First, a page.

And the Nanobots Did Slay Goliath
Still having major problems cutting and pasting from Word; put up a forum post on WordPress support – in the meantime, I’ll use italics in place of indents. [EDIT – Windows Live Writer is making it easy to redo old posts; now that I’m actually getting traffic thanks to Slate, I’m going back and doing some overdue housekeeping.]
Up next on the reading list is Affective Computing. I really do need to get back into chapter three; I’m just putting it off, to be honest. Only working 20 hours a week right now, and that only because the boss doesn’t want to lay me off, so I can’t say I “don’t have time or energy” for it. Funny, I used to dread research as the hardest part of writing, now I dive into it to avoid writing. Site traffic is approximately zero these days, literally, with the exception of some spike days that seem to coincide with spam comments. I know that the whole point of writing a novel online is…to have a novel online, not to just keep posting more research. Soon, I think, I hope, knowing that waiting for “something to happen” isn’t going to cut the mustard.
One of those “gee whiz” articles from Malcolm Gladwell in the most recent New Yorker, this time about “Davids” vs. “Goliaths.” In a nutshell: history proves that Davids win when they don’t play by Goliath’s rules. There’s a good deal about basketball strategy which I skipped, having no knowledge of or interest in the sport, some historical stuff (mostly focusing on Lawrence of Arabia), and then, this, which was very interesting to the Project:
In 1981, a computer scientist from Stanford University named Doug Lenat entered the Traveller Trillion Credit Squadron tournament, in San Mateo, California. It was a war game. The contestants had been given several volumes of rules, well beforehand, and had been asked to design their own fleet of warships with a mythical budget of a trillion dollars. The fleets then squared off against one another in the course of a weekend…Lenat had developed an artificial-intelligence program that he called Eurisko, and he decided to feed his program the rules of the tournament. Lenat…was not a war-gamer. He simply let Eurisko figure things out for itself. For about a month…Eurisko ground away at the problem, until it came out with an answer. Most teams fielded some version of a traditional naval fleet—an array of ships of various sizes, each well defended against enemy attack. Eurisko thought differently. “The program came up with a strategy of spending the trillion on an astronomical number of small ships like P.T. boats, with powerful weapons but absolutely no defense and no mobility,” Lenat said. “They just sat there. Basically, if they were hit once they would sink. And what happened is that the enemy would take its shots, and every one of those shots would sink our ships. But it didn’t matter, because we had so many.” Lenat won the tournament in a runaway.
The next year, Lenat entered once more, only this time the rules had changed. Fleets could no longer just sit there. Now one of the criteria of success in battle was fleet “agility.” Eurisko went back to work. “What Eurisko did was say that if any of our ships got damaged it would sink itself—and that would raise fleet agility back up again,” Lenat said. Eurisko won again.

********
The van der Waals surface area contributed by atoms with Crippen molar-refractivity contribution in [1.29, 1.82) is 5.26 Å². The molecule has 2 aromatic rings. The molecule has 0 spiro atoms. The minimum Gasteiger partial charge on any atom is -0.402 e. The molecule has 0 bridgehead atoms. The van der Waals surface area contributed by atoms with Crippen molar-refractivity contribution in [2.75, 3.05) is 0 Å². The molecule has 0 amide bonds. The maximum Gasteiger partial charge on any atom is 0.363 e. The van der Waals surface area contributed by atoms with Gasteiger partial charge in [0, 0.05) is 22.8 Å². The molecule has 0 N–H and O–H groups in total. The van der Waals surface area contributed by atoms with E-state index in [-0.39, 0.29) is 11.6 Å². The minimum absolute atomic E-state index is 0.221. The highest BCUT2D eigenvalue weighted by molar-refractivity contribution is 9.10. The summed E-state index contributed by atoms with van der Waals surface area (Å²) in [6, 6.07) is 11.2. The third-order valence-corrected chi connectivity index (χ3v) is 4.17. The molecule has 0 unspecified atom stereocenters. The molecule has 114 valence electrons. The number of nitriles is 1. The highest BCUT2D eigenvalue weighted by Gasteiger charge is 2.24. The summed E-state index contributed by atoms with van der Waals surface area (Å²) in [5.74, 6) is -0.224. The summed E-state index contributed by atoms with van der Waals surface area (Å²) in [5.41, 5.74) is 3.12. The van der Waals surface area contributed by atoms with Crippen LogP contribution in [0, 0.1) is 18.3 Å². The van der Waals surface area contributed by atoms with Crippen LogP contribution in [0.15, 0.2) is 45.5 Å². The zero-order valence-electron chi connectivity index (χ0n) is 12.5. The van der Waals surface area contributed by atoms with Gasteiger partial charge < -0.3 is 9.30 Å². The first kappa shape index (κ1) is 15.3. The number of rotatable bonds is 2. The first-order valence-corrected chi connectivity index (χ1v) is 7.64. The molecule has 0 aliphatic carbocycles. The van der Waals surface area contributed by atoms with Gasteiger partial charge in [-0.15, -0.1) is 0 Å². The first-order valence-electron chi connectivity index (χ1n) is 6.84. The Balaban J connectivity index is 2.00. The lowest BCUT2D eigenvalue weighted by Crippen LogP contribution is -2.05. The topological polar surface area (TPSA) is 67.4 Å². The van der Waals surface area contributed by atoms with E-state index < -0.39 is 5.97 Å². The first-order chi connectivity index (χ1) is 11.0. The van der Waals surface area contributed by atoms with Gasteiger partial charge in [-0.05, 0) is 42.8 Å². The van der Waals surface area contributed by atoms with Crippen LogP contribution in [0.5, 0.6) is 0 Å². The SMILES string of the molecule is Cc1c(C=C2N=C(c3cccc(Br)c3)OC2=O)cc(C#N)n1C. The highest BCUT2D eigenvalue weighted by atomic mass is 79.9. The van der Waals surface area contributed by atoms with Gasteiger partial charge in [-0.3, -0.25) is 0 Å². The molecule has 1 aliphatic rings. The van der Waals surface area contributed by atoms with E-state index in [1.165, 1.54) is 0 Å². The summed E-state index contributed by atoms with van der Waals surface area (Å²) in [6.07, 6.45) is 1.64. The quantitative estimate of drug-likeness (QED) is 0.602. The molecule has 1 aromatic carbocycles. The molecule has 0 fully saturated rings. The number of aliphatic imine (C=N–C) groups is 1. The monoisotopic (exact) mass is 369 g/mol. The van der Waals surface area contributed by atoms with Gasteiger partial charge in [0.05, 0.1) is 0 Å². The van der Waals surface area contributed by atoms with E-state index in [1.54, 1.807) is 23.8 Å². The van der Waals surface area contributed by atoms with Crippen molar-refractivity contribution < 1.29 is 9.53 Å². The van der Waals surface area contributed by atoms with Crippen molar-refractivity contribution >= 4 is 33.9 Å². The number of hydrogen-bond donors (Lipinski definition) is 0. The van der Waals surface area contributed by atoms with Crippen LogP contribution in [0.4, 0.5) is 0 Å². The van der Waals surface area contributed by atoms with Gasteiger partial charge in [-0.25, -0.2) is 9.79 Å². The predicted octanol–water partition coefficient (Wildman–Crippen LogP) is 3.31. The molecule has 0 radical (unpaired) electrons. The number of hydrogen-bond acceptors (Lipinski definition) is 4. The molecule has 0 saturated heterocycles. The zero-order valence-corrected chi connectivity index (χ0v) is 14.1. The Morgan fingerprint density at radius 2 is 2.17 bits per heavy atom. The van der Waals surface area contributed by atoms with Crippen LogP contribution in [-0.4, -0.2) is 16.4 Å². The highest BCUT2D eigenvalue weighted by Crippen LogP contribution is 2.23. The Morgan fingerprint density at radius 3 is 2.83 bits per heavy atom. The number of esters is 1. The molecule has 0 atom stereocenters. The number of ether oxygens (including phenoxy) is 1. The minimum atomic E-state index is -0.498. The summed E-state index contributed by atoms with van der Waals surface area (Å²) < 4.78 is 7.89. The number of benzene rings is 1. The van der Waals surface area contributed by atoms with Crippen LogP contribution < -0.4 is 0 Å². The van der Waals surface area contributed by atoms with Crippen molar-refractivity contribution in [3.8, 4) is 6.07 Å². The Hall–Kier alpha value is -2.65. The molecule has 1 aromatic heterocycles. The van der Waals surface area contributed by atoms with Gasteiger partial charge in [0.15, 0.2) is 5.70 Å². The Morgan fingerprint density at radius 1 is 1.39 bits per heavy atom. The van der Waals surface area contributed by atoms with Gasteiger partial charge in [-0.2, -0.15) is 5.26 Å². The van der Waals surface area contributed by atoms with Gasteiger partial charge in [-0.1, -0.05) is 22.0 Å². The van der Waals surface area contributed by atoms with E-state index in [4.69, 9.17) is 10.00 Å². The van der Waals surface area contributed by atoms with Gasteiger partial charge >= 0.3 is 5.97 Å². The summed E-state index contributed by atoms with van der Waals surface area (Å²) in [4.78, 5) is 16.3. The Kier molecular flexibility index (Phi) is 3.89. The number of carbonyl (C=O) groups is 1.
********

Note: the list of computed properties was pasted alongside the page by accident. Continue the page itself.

…“Eurisko was exposing the fact that any finite set of rules is going to be a very incomplete approximation of reality,” Lenat explained. “What the other entrants were doing was filling in the holes in the rules with real-world, realistic answers. But Eurisko didn’t have that kind of preconception, partly because it didn’t know enough about the world.” So it found solutions that were, as Lenat freely admits, “socially horrifying”: send a thousand defenseless and immobile ships into battle; sink your own ships the moment they get damaged.
The price that the outsider pays for being so heedless of custom is, of course, the disapproval of the insider… “In the beginning, everyone laughed at our fleet,” Lenat said. “It was really embarrassing. People felt sorry for us. But somewhere around the third round they stopped laughing, and some time around the fourth round they started complaining to the judges. When we won again, some people got very angry, and the tournament directors basically said that it was not really in the spirit of the tournament to have these weird computer-designed fleets winning. They said that if we entered again they would stop having the tournament. I decided the best thing to do was to graciously bow out.”
But in fact, the strategies are only “socially horrifying” if the boats are operated by onboard humans, forced to drown at the first shot taken. If the same level of AI that designed and ran the strategy could replace the people onboard (or even if remote operators such as those used in Predators were employed, a solution not available when the contest occurred in 1981), then it’s actually less horrifying, pace the objections in Wired for War, since fewer people are actually dying in the conflict (at least fewer of “our” people). So in short, the AI, unencumbered by the “that’s impossible/unthinkable” handbrake in humans, comes up with a solution that is successful but unacceptable (kamikaze boats), but which can then be modified by the “human factor” (let’s remote-control the boats), returning the solution to a state both successful and acceptable. I would think that would be the future of human/AI cooperation in the future.